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Why Schools have a role in Menopause Education

In the foreground an Orca splashed in very blue water. The tail fins of three others can be seen behind.
It’s the wrong kind of school, I know! But Orcas do have a menopause and post-menopausal females have an important role in the social structure.
Image NOAA/Unsplsh

Schools are places for learning – for the adults in them as well as for the children and young people. Those adults tend to believe in the value of learning and enjoy it – that’s how they came to be there in the first place!

But menopause? One of the reasons that menopause merits a school’s attention is that until recently it was a subject that was rarely discussed. And while for some of us, it feels as if that conversation is everywhere – for others, it really isn’t.  

It’s that lack of information – and the fact that the information that we do come across, on social media for example – may not be reliable means that perimenopause can remain undiagnosed or be mistreated.

Perimenopause is weird. It shows up in different ways. It’s often assumed that it’s all about missed periods and hot flushes. But what if it’s about chronic memory loss and menstrual flooding? Or joint pain? Crazy allergies? Rage? What if it’s mistaken for anxiety or depression? It happens a lot.

Doctors often do not spot perimenopause so it’s important we recognise it for ourselves. Sometimes we’re lucky and someone drops a hint at the right time. But even when there’s a close personal relationship, those conversations can go horribly wrong – so it’s really not a great idea in a professional situation.  

So schools need to make sure staff have reliable information about perimenopause and menopause, empower them to identify what’s going on and take appropriate action.

But what about those who aren’t there yet? There may be a few for whom it’s closer than they think. Those first signs frequently show up in our late thirties or early forties – and for some, it can be much earlier or happen as a consequence of surgery or medical treatments. Knowing what’s coming means that we know what to look out for – and how to enter that phase of our life in as healthy a way as possible.

The rest of the staff also need to have an understanding and awareness of what their colleagues might be experiencing. We all live and work alongside people experiencing menopause and perimenopause.

The menopausal transition can cause very particular issues in school. For example, it can be very difficult to get to the toilet when we need to – and when we have sensitive bladders or unpredictable menstrual bleeding then we can need to get to the toilet in a hurry! We may need a little help with that!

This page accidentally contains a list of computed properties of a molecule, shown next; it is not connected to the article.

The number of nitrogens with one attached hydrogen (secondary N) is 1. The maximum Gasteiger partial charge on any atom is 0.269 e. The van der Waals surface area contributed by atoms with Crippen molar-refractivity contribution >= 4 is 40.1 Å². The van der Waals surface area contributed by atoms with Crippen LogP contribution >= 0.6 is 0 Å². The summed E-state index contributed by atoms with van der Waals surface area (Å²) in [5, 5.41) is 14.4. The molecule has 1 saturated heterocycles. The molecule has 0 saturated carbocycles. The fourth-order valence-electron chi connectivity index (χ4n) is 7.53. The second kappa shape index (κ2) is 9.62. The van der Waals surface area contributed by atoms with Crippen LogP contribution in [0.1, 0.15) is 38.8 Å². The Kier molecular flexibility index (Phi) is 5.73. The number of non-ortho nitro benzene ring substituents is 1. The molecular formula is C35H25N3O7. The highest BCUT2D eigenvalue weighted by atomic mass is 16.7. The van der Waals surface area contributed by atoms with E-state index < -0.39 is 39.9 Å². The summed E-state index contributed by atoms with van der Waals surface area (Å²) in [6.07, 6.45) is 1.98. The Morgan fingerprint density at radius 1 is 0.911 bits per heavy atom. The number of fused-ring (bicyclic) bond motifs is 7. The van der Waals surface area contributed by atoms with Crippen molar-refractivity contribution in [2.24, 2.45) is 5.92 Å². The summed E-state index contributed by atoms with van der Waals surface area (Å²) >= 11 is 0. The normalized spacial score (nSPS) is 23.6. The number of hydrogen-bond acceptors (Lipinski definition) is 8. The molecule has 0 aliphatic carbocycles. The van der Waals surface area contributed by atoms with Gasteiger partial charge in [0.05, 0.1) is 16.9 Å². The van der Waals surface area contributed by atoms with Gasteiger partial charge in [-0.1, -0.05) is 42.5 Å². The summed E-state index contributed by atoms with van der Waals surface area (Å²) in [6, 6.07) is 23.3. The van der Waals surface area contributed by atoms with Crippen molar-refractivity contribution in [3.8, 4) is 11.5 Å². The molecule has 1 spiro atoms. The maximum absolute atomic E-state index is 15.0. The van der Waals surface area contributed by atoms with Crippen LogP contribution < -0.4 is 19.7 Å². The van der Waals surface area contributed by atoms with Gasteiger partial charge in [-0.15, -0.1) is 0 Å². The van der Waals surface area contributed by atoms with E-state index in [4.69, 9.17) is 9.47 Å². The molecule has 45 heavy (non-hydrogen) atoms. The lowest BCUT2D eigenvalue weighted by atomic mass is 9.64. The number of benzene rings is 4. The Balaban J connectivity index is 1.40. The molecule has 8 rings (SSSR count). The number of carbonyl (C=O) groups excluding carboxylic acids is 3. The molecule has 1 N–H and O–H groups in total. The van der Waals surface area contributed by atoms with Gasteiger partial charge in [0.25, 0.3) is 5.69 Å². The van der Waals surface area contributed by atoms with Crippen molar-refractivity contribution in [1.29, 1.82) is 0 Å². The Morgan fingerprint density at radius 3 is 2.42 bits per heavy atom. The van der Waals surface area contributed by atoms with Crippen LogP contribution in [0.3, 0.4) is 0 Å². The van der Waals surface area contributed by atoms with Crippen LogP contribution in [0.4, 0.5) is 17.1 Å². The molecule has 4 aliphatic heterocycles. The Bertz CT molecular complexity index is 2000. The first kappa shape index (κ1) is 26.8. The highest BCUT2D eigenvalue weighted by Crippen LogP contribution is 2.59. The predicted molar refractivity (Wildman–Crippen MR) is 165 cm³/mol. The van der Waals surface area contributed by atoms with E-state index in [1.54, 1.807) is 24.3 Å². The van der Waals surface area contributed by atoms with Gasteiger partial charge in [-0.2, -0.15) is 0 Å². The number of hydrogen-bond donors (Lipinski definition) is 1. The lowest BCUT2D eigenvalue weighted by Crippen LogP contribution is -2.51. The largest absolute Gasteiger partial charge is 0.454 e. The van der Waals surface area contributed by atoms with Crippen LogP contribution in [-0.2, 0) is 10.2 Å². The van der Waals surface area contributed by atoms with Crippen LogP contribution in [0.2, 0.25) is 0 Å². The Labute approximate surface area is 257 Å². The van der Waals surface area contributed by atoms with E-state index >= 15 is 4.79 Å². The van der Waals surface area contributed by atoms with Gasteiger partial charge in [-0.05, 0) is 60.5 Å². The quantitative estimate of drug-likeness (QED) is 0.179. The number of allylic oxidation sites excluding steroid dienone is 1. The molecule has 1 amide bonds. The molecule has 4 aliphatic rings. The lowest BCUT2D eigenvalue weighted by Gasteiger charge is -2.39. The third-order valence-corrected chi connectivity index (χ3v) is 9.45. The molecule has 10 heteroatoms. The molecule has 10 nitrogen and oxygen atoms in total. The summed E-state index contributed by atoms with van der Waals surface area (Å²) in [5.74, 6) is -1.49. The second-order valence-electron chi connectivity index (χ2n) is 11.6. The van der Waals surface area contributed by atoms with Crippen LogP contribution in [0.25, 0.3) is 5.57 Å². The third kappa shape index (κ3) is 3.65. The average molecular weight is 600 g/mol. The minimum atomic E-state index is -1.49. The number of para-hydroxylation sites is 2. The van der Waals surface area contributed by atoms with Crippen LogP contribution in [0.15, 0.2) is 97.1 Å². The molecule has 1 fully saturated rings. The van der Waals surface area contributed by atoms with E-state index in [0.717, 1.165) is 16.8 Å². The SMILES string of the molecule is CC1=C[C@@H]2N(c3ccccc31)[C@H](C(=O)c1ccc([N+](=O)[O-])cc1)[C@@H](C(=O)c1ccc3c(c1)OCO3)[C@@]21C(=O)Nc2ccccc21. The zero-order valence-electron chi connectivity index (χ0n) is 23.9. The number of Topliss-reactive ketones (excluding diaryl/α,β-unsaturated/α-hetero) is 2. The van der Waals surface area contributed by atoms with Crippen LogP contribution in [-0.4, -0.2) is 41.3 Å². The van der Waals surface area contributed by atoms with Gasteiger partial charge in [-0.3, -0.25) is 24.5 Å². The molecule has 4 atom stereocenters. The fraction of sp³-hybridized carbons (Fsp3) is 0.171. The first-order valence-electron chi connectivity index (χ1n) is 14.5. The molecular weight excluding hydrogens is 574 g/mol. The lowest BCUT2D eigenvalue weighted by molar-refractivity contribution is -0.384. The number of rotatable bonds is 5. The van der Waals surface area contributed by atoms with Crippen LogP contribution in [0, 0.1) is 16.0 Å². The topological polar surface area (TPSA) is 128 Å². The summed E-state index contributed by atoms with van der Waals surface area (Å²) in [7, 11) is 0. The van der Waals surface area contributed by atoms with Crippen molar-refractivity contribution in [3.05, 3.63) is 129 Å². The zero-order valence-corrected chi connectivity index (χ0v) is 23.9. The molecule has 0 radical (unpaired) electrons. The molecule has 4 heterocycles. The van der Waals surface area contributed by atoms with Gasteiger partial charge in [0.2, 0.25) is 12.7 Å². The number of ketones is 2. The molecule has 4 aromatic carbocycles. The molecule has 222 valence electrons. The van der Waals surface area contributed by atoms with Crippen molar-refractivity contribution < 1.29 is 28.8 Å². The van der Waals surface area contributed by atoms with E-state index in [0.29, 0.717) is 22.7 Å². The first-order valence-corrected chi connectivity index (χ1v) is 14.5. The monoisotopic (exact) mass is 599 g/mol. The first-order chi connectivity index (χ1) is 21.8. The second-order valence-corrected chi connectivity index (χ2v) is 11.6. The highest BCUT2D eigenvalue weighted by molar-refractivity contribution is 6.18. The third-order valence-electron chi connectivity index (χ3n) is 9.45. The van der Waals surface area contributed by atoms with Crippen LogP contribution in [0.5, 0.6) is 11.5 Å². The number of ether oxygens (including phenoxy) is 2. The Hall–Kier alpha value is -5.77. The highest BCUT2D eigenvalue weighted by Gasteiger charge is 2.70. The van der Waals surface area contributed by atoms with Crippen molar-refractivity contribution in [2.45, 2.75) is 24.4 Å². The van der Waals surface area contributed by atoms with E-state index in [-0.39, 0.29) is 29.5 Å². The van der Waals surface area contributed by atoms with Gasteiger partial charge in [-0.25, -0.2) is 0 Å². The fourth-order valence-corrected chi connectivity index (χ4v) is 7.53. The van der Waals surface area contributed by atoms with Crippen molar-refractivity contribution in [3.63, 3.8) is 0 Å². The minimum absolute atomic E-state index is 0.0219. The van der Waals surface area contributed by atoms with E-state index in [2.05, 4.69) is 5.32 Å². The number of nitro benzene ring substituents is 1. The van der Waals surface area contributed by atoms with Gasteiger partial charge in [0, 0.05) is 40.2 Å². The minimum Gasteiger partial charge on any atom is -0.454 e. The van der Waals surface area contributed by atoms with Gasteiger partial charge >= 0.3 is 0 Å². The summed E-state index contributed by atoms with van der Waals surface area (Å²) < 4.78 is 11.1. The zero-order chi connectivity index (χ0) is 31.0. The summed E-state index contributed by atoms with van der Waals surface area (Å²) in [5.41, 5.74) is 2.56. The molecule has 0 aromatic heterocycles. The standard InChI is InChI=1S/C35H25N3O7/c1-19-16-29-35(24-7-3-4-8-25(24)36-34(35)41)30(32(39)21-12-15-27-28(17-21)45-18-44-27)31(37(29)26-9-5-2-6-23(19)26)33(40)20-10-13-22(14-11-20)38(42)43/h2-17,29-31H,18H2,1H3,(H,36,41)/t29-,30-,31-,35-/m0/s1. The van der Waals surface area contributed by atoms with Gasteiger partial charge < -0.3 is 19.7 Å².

We may need ways of managing brain fog and memory loss. We may need our classrooms to be made more comfortable for us when we’re suffering from hot flushes or joint pain.

To have the whole staff learn about menopause can make it easier for those experiencing it to ask for help and for their managers to navigate those very personal conversations.

The thing that those of us struggling with perimenopause and menopause most often need the most is understanding and compassion. We may need other staff to realise that this is tough. It helps if they are able to listen to what their menopausal colleagues need to say and are able to deal with those conversations in a way that doesn’t involve covering up discomfort with the wrong sort of joke.

While we need support we also need our colleagues to understand that we’re not past it. That just because we occasionally overheat or forget our words, or get flustered or upset in a way we never used to, doesn’t mean we’re not up to the job.

We just need a little extra support sometimes. And to know that our colleagues and the school are on our side.

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The author

Helen Clare helps schools and their staff deal with challenges that arise due to perimenopause and menopause through presentations, workshops, courses and mentoring and policy and strategy support. An ex-biology teacher and life-long biology geek, she has also worked in schools as a poet and artist and as part of her work for Creative Partnerships and Arts Council England. Helen is an ICF trained coach and an associate of the British Menopause Society.


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